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  • Measuring Dynamic Range

    I've been wondering about this for quite some time. With all the talk about dynamic range and its importance, I was wondering if it could be quantified within the software somehow; in other words, how much more range did I get with this RAW file than from a jpeg file of the same image? Can dynamic range even be measured? I've heard that you get more dynamic range by taking RAW images but I'm hardly seeing much difference between RAW and jpeg in my photos. I know the RAW file size is much larger before processing, but that doesn't really show me dynamic range difference, so I'm wondering if there's anything in ACDSee that would identify DR for a given image. Thanks for any input!

  • #2
    jimlock99

    In a digital image, dynamic range can be simply described as the ratio between the brightest and darkest parts of an image, from pure black to brightest white, and in ACDSee can be graphically seen in the histograms.

    See https://exposureworks.co.uk/dynamic-...the-histogram/

    With regard to RAW versus JPG, there is a plethora of information on line. For example https://www.adobe.com/creativecloud/...eg-vs-raw.html.

    You should perhaps also read up on HDR (High Dynamic Range) images. HDR is a technique used in digital image processing to combine a series of images with different exposures to produce one image with an optimal overall range,
    Last edited by Greyfox; 01-10-2023, 06:02 PM.

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    • #3
      Many thanks for your explanations and links Greyfox, but I've never seen a histogram with numbers, so how can I develop a ratio between the lightest and darkest areas?
      Last edited by jimlock99; 01-11-2023, 07:01 AM.

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      • #4
        Originally posted by jimlock99 View Post
        ..I've never seen a histogram with numbers, so how can I develop a ratio between the lightest and darkest areas?
        I'm not sure why you want to have a actual number to indicate the dynamic range of any particular image, but with the histogram for an RGB image, you can consider the left hand end as 0, and the right hand end as 255. The histogram shows the spread of the pixels in the image across that range. If it is hard up against either end, it may in fact be clipping, in which case some information is being lost.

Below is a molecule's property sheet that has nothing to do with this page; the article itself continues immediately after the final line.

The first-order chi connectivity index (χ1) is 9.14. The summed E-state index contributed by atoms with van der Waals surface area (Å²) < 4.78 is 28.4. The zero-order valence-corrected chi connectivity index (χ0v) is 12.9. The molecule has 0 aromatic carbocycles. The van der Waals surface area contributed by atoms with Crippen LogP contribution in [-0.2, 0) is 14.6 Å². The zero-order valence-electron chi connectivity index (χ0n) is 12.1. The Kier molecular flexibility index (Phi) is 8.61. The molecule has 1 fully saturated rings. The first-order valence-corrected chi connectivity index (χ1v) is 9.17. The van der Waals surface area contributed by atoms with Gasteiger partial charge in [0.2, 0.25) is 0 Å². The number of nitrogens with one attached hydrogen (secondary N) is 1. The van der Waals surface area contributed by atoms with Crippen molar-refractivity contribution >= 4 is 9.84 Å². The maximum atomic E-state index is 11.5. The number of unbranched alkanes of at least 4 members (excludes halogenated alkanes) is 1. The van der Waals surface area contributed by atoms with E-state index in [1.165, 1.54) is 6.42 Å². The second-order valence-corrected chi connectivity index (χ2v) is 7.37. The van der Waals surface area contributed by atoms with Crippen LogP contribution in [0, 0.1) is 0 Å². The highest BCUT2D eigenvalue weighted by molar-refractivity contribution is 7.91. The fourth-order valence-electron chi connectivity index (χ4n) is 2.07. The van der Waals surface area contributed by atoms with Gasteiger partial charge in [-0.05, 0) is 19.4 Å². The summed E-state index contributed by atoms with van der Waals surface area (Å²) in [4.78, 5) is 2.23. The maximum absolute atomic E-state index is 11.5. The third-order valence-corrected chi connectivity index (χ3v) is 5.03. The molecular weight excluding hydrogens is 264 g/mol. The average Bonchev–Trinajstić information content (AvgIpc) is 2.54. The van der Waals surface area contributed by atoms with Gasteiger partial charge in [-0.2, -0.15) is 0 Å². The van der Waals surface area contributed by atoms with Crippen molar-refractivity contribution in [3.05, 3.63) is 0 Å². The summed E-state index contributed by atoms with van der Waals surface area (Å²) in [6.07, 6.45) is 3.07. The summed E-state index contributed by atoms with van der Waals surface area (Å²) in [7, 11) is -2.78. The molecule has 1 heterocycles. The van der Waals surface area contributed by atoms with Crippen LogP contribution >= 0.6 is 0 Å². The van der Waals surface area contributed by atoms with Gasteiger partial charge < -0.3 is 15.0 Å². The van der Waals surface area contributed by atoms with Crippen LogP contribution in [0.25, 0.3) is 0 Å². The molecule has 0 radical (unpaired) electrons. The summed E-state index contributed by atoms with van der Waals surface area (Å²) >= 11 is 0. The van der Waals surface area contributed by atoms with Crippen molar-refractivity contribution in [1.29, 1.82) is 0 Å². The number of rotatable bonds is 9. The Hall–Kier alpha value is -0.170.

see https://www.adorama.com/alc/read-and...n-photography/






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        • #5
          Thanks Greyfox, those links had some interesting and helpful info. Since dynamic range is discussed and referred to so much, it would be nice to actually quantify it through a measurement process of some sort. In other words, when does an image have a high dynamic range as opposed to a "normal" or regular dynamic range? I guess if you were to compare two histograms of the same scene, one with normal exposure and the other with HDR exposure applied, you could easily spot the HDR histogram (higher mountains?), but at what point does the image change from normal exposure to HDR exposure?

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          • #6
            Originally posted by jimlock99 View Post
            ...at what point does the image change from normal exposure to HDR exposure?
            I don't know that there is a definitive answer to that.

            The optimum dynamic range of an image would be where the image includes all of the tonal range of the scene that was photographed, and that would be different for different scenes. (What is the dynamic range of a photo of a black wall, or a white wall?)

            There is also different ways of taking photos when dynamic range is a prime consideration.
            There is what some refer to as "One shot" or "Single Exposure" HDR, and there is "Bracketed shots HDR".

            See https://www.slrlounge.com/easily-cre...ngle-raw-file/
            That article describes single shot HDR, its advantages and its disadvantages, and how to go about it using "ETTR" (exposing to the right)
            With single shot HDR particularly the dynamic range of the camera body itself is important.

            For bracketed shots HDR, See https://www.hdrsoft.com/resources/ho...s-for-hdr.html
            That article describes the basic method of taking the shots. Note that In some cameras there is provision to have the merging of the shot done in camera, otherwise it can be done in post processing.

            I'm not sure there is a simple way to quantify that, or if there is what practical use it would be, but then I'm not a professional photographer.

            For what it is worth, Affinity Photo does provide some statistics with its histogram, Mean, Std Dev, Median, Pixels.

            Click image for larger version  Name:	Hystogram with values.jpg Views:	0 Size:	34.2 KB ID:	63592
            The greyed out items on the right become active and give the values at the position under the cursor when it is placed on the histogram.
            Last edited by Greyfox; 01-12-2023, 05:07 PM.